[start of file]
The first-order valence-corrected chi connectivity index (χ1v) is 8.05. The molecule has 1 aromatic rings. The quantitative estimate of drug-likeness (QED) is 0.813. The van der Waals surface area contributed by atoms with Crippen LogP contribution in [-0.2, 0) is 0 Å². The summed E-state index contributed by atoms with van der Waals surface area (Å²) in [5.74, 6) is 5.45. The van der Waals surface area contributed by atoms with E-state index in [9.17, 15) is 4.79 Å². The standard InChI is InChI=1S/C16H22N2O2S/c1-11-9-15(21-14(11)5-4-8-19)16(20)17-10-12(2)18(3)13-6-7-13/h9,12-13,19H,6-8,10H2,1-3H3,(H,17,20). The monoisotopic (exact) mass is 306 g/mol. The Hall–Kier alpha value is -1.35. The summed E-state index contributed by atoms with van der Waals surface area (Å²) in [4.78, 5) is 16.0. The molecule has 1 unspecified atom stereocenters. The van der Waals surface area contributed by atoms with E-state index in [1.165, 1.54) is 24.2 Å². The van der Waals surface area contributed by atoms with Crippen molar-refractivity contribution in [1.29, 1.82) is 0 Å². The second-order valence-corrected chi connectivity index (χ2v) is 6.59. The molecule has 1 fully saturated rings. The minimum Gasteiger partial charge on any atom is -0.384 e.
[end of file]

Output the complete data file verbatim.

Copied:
The first-order valence-corrected chi connectivity index (χ1v) is 8.05. The molecule has 1 aromatic rings. The quantitative estimate of drug-likeness (QED) is 0.813. The van der Waals surface area contributed by atoms with Crippen LogP contribution in [-0.2, 0) is 0 Å². The summed E-state index contributed by atoms with van der Waals surface area (Å²) in [5.74, 6) is 5.45. The van der Waals surface area contributed by atoms with E-state index in [9.17, 15) is 4.79 Å². The standard InChI is InChI=1S/C16H22N2O2S/c1-11-9-15(21-14(11)5-4-8-19)16(20)17-10-12(2)18(3)13-6-7-13/h9,12-13,19H,6-8,10H2,1-3H3,(H,17,20). The monoisotopic (exact) mass is 306 g/mol. The Hall–Kier alpha value is -1.35. The summed E-state index contributed by atoms with van der Waals surface area (Å²) in [4.78, 5) is 16.0. The molecule has 1 unspecified atom stereocenters. The van der Waals surface area contributed by atoms with E-state index in [1.165, 1.54) is 24.2 Å². The van der Waals surface area contributed by atoms with Crippen molar-refractivity contribution in [1.29, 1.82) is 0 Å². The second-order valence-corrected chi connectivity index (χ2v) is 6.59. The molecule has 1 fully saturated rings. The minimum Gasteiger partial charge on any atom is -0.384 e.